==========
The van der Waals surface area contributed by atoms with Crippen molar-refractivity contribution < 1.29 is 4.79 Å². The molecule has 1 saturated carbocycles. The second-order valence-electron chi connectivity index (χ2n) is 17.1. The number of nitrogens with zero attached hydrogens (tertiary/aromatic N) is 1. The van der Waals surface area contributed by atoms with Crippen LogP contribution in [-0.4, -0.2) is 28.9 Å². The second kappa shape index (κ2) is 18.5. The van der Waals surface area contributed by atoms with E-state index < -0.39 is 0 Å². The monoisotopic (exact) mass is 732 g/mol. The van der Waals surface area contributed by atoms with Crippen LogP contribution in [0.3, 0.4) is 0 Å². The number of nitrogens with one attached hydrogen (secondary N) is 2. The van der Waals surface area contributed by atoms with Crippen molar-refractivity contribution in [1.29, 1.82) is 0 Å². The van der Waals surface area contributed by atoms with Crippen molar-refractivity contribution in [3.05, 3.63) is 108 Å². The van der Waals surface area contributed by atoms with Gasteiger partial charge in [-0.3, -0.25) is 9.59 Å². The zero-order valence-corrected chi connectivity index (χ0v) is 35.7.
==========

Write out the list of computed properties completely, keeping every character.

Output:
The van der Waals surface area contributed by atoms with Crippen molar-refractivity contribution < 1.29 is 4.79 Å². The molecule has 1 saturated carbocycles. The second-order valence-electron chi connectivity index (χ2n) is 17.1. The number of nitrogens with zero attached hydrogens (tertiary/aromatic N) is 1. The van der Waals surface area contributed by atoms with Crippen LogP contribution in [-0.4, -0.2) is 28.9 Å². The second kappa shape index (κ2) is 18.5. The van der Waals surface area contributed by atoms with E-state index < -0.39 is 0 Å². The monoisotopic (exact) mass is 732 g/mol. The van der Waals surface area contributed by atoms with Crippen LogP contribution in [0.3, 0.4) is 0 Å². The number of nitrogens with one attached hydrogen (secondary N) is 2. The van der Waals surface area contributed by atoms with Crippen molar-refractivity contribution in [1.29, 1.82) is 0 Å². The van der Waals surface area contributed by atoms with Crippen molar-refractivity contribution in [3.05, 3.63) is 108 Å². The van der Waals surface area contributed by atoms with Gasteiger partial charge in [-0.3, -0.25) is 9.59 Å². The zero-order valence-corrected chi connectivity index (χ0v) is 35.7.